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Analyzing the Meiji Restoration

post date : 2018.05.11

150 Years after the Meiji Restoration:

    Two Articles from Political and Economic Perspectives



■Tadashi Karube, Hiroshi Mitani, “Let’s end the historical view of supporters of the shogunate and supporters of the emperor being in opposition,” Chuokoron, April


In a conversation in Chuokoron with Atomi University Professor Hiroshi Mitani, the University of Tokyo Professor Tadashi Karube noted, “There is a significant gap between the commonly held historical perspective, and the accepted perspective among historians,” referring to the Meiji Restoration, which took place 150 years ago in 1868. Mitani stated that one misunderstanding was that in the final year of the Tokugawa shogunate (1867), Japan was split between two opposing factions: sabaku (supporters of the shogunate) and kinno (supporters of the emperor). He emphasized, “This is a major misunderstanding. In reality, after control of the country was returned to the emperor, two factions were formed and being fighting: a faction supporting the Tokugawa family playing a central role in restoring imperial rule, and a faction seeking to eliminate Tokugawa as part of the restoration.


Although this year marks the 150th anniversary of the Meiji Restoration, Karube suggested, “When thinking about the modernization of Japan, it might be more meaningful to celebrate in 2021 the 150th anniversary of the abolition of the han system and establishment of prefectures.” He explained, “This definitively put an end to the class system, one of the most important outcomes of the Meiji Restoration.” Commenting that “It is also worthy of note that no major rebellions occurred” in reaction to the Meiji Restoration, which was “a kind of revolution,” Karube argued that one reason Western countries have difficulties in understanding the Meiji Restoration is that “Despite carrying out a revolution and modernization, the ruler remained.” Karube also criticized being interested only in the Meiji Restoration itself, and argued, “It would be more worthwhile to discuss what deserves criticism and what should be passed on to the next generation” while looking at the 150 years of modern history since the Meiji Restoration.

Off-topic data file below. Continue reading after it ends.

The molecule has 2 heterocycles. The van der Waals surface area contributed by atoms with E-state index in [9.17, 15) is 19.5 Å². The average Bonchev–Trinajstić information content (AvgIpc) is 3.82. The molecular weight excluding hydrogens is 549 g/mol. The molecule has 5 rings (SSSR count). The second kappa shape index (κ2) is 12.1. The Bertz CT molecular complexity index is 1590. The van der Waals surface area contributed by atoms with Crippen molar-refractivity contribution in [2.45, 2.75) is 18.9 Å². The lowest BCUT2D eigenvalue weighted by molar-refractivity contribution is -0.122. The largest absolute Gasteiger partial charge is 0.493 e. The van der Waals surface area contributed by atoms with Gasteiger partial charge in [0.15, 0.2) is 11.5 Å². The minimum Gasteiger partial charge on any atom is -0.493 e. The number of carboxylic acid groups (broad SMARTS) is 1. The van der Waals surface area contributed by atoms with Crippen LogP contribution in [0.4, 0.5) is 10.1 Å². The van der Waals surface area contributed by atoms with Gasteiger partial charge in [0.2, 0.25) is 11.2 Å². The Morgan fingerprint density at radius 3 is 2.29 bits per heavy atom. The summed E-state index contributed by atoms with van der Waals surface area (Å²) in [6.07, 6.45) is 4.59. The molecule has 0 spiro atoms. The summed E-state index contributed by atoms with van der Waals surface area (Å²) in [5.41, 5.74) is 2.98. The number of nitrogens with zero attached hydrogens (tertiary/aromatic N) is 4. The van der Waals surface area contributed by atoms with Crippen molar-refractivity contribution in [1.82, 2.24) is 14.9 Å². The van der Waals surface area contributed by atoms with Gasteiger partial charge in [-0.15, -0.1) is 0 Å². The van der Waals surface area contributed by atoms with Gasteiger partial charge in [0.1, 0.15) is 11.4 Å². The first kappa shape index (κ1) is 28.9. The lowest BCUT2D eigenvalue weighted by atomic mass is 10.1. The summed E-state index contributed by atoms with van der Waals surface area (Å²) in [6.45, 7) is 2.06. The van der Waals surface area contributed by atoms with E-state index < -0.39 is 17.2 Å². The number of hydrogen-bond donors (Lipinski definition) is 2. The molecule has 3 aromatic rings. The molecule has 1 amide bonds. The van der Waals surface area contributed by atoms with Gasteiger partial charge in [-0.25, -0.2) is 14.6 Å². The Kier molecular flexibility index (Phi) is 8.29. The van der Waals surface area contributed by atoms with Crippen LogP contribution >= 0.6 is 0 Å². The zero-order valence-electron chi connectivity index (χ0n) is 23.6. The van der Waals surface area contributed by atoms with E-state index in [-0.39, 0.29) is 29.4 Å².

■Chiaki Moriguchi, Masaki Nakabayashi, “The meaning of competition and technological innovation learned by isolationist Japan,” Chuokoron, April


In a conversion in Chuokoron with Hitotsubashi University Professor Chiaki Moriguchi, the University of Tokyo Professor Masaki Nakabayashi argued that instead of the common theory that Japan’s modern economic development began after the Meiji Restoration, “Economic growth had already begun in the late Edo period.” He also emphasized that the major reforms after the Meiji Restoration were brought about by “abolition of the class system.”


Moriguchi noted that in the late Edo period from the 18th century onward, even as productivity increased the population had peaked at 30 million, and as a result the standard of living began to increase. Introducing Nakabayashi’s estimates of effective tax rates, she noted that although approximately 40% of agricultural production was taxed at the beginning of the Edo shogunate, by the late Edo period the rate was less than 30%. This demonstrated the findings of economic history research in recent years that the standard image of the Edo period of “farmers struggling under heavy taxes” is not necessarily accurate. Moriguchi explained that in the economic history of Western Europe, which unlike Japan involved basically constant wars, war is considered a driving force in forming modern nations and for technological development, so it is even considered positive. In contrast to Western Europe, which had a system to maximize innovation through competition, the han feudal domain system of Japan including an isolationist foreign policy, class system, and decentralized military system was a system that minimized competition and prioritized stability and peace. Therefore, when Japan opened its borders, the Western powers had an overwhelming military and economic advantage. Moriguchi also argued that it was “a kind of miracle” that Japan avoided being colonized in the late Edo period despite pressure from Western European countries, as Japan modernized in the brief period while England and France were focused on China, and the US was embroiled in civil war. In response, Nakabayashi suggested that one major factor in Japan avoiding colonization was that “During the Edo period, Mitogaku and Norinaga Motoori had already spread national education among the townspeople, and people had begun to feel as though they were part of the same country, with a national consciousness starting to grow.”





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